Sramana Mitra: Let’s switch to the next broad topic, which is the gap in the market – the open spaces and the opportunities there. What opportunities do you see from where you are? If you were starting a company today, where would you place your bets?
Dale Skeen: I think that if we focus on the topic of big data in particular, there are several levels you can focus on. There is big data infrastructure that provides insights into the NoSQL databases of the world. Those SQL systems are probably the best established [aspect], but there is still opportunity there. They provide an enabling layer that for the first time offers opportunity at a higher level. This is what I call big data analytics and big data apps. In big data analytics, there is still innovation and a lot of opportunity to provide this type of infrastructure, as we have done. What we provide is operational intelligence, and we focus on continuous real-time analytics across big data. We are a general-purpose platform, but for each of the use cases I talked about, whether it is in the smart grid, on mobile cellular networks, or in standard IT enterprises, there is still a lot of opportunity to add value and look at specific problems, for example, in smart grid security and smart grid monitoring.
This new technology now provides great opportunities for entrepreneurs [who] understand the new problems we face. Those problems include security, fraud, and threats. There is also opportunity in being able to look at the people involved in these processes and manage them in real time. If you look at the real-time analytics and at each of the verticals I have talked about, you can see that they all realize how to use this big data and how to harvest it in order to benefit their business. I think there is a lot of opportunity in all of those areas.
Another great opportunity in big data is something that everybody wants but that remains one of the biggest gaps, which is empowering data analysts and data users. The frameworks today are quite powerful in what they can do, but they also require highly skilled labor to realize that power, and big data itself, in terms of what is being captured, is of little value to the enterprise. The goal is to unlock the power, and that can be done by getting to the people who know that value – the process owners, the managers inside customer contact centers, and so on. These are the people we have to get to next, because we haven’t enabled them so far with the powerful capabilities of big data. Looking at general analytics and apps that can empower these people, we have a great source of opportunity. If we look back 10 years, when BPM was first coming to the marketplace, we see its true value. Before that time, business process owners could not directly affect the implementation of business processes. Business processes were implemented by IT system experts, who typically had little process knowledge. So, there was significant ambiguity between those two. Process owners themselves had very little power to be able to change processes – it was a long and torturous journey to do so. With BPM, this changed. Not only could you automate these processes and have guided workflows, but most important, you enabled process owners to effect those changes.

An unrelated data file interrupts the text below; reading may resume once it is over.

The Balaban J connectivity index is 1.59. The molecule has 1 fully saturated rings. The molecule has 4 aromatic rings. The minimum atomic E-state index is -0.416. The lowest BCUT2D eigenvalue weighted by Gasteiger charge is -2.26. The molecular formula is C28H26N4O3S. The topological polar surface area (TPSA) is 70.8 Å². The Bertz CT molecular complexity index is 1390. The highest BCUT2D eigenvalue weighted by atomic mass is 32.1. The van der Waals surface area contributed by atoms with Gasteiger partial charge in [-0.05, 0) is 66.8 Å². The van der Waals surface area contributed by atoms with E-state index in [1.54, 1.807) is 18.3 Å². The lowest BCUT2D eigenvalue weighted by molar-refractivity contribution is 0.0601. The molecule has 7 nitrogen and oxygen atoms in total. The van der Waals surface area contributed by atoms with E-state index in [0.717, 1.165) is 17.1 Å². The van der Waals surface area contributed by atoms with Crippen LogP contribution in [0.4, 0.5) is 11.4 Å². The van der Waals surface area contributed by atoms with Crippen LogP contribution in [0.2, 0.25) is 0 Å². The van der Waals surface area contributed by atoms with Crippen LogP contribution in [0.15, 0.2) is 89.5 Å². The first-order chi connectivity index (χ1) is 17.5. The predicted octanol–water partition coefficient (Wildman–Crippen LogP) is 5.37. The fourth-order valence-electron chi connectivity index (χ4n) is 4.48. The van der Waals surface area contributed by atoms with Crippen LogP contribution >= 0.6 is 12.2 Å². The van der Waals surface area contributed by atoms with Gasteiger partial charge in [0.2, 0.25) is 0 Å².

That is where big data is the biggest opportunity of all, in my opinion. Whether it is someone in the smart grid trying to understand demand and load better, or on a telco network trying to understand what the customer is experiencing and provide ways to enable them to ask questions of the big data, either historical-based questions or real-time questions, to asses what is going on with their customers and what their customer experience is. If you can enable business owners and process owners to understand those problems, then you have tremendous opportunities.
SM: What I am hearing is that there are big data applications in different vertical and horizontal functions in business. The rules and the jurisdictions of those are quite diverse: the machine learning you need, the algorithms you need to process, the different types of data sets, and so on. You see different companies that go after specific areas with domain knowledge.
DS: That is correct. By applying that knowledge and empowering those business owners, there is huge value.
SM: You see the opportunity in tools. But I see the opportunity in building the applications as well, because it becomes increasingly complex in terms of what needs to happen, and those businesses just don’t have those capabilities in-house.
DS: I agree. Let me clarify this a bit. I was talking more about the apps themselves – taking technical knowledge to build the apps. As you said, building services such as cloud services can also be provided. Now there are many companies that look at the different aspects of marketing data and building tools that support marketing while they add data that is coming from different marketing activities, sometimes across industries or supply chains. This is probably even a bigger opportunity than in building the applications themselves.